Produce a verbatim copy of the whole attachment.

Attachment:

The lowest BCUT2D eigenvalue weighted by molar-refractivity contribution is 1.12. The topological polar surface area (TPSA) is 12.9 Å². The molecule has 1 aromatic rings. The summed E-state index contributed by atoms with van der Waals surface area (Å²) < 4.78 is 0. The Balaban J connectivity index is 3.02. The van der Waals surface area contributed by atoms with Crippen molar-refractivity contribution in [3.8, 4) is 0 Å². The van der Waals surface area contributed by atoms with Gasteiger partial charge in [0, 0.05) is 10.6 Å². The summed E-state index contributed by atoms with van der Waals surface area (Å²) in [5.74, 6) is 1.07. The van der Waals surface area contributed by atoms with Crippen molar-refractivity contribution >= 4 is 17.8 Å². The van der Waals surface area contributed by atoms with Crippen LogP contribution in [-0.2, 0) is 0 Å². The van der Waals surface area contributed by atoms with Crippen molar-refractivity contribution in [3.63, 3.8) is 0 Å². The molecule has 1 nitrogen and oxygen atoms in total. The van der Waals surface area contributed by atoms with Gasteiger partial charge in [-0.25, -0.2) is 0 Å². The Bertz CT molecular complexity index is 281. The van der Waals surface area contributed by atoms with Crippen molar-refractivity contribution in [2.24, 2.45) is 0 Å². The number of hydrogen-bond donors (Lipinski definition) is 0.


The lowest BCUT2D eigenvalue weighted by molar-refractivity contribution is 1.12. The topological polar surface area (TPSA) is 12.9 Å². The molecule has 1 aromatic rings. The summed E-state index contributed by atoms with van der Waals surface area (Å²) < 4.78 is 0. The Balaban J connectivity index is 3.02. The van der Waals surface area contributed by atoms with Crippen molar-refractivity contribution in [3.8, 4) is 0 Å². The van der Waals surface area contributed by atoms with Gasteiger partial charge in [0, 0.05) is 10.6 Å². The summed E-state index contributed by atoms with van der Waals surface area (Å²) in [5.74, 6) is 1.07. The van der Waals surface area contributed by atoms with Crippen molar-refractivity contribution >= 4 is 17.8 Å². The van der Waals surface area contributed by atoms with Crippen LogP contribution in [-0.2, 0) is 0 Å². The van der Waals surface area contributed by atoms with Crippen molar-refractivity contribution in [3.63, 3.8) is 0 Å². The molecule has 1 nitrogen and oxygen atoms in total. The van der Waals surface area contributed by atoms with Gasteiger partial charge in [-0.25, -0.2) is 0 Å². The Bertz CT molecular complexity index is 281. The van der Waals surface area contributed by atoms with Crippen molar-refractivity contribution in [2.24, 2.45) is 0 Å². The number of hydrogen-bond donors (Lipinski definition) is 0.